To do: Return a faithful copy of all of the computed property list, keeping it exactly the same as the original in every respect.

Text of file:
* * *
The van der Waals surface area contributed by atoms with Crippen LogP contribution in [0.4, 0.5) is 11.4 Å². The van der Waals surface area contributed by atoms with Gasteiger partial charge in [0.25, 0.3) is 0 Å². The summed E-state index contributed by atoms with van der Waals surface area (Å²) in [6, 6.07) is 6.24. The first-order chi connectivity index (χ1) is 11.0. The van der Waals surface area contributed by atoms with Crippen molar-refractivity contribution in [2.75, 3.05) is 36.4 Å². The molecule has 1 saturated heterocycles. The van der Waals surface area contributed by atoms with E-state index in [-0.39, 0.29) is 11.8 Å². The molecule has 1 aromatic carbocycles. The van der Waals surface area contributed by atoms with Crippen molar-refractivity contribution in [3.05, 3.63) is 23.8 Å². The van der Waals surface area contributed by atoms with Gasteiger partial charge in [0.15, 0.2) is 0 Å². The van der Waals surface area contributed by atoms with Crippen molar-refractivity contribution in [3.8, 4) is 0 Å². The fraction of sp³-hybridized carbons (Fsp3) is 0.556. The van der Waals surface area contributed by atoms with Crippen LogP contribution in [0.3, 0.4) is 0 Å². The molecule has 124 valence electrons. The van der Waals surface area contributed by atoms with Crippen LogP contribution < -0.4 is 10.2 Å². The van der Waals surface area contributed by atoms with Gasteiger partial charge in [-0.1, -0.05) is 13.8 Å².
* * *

The van der Waals surface area contributed by atoms with Crippen LogP contribution in [0.4, 0.5) is 11.4 Å². The van der Waals surface area contributed by atoms with Gasteiger partial charge in [0.25, 0.3) is 0 Å². The summed E-state index contributed by atoms with van der Waals surface area (Å²) in [6, 6.07) is 6.24. The first-order chi connectivity index (χ1) is 11.0. The van der Waals surface area contributed by atoms with Crippen molar-refractivity contribution in [2.75, 3.05) is 36.4 Å². The molecule has 1 saturated heterocycles. The van der Waals surface area contributed by atoms with E-state index in [-0.39, 0.29) is 11.8 Å². The molecule has 1 aromatic carbocycles. The van der Waals surface area contributed by atoms with Crippen molar-refractivity contribution in [3.05, 3.63) is 23.8 Å². The van der Waals surface area contributed by atoms with Gasteiger partial charge in [0.15, 0.2) is 0 Å². The van der Waals surface area contributed by atoms with Crippen molar-refractivity contribution in [3.8, 4) is 0 Å². The fraction of sp³-hybridized carbons (Fsp3) is 0.556. The van der Waals surface area contributed by atoms with Crippen LogP contribution in [0.3, 0.4) is 0 Å². The molecule has 124 valence electrons. The van der Waals surface area contributed by atoms with Crippen LogP contribution < -0.4 is 10.2 Å². The van der Waals surface area contributed by atoms with Gasteiger partial charge in [-0.1, -0.05) is 13.8 Å².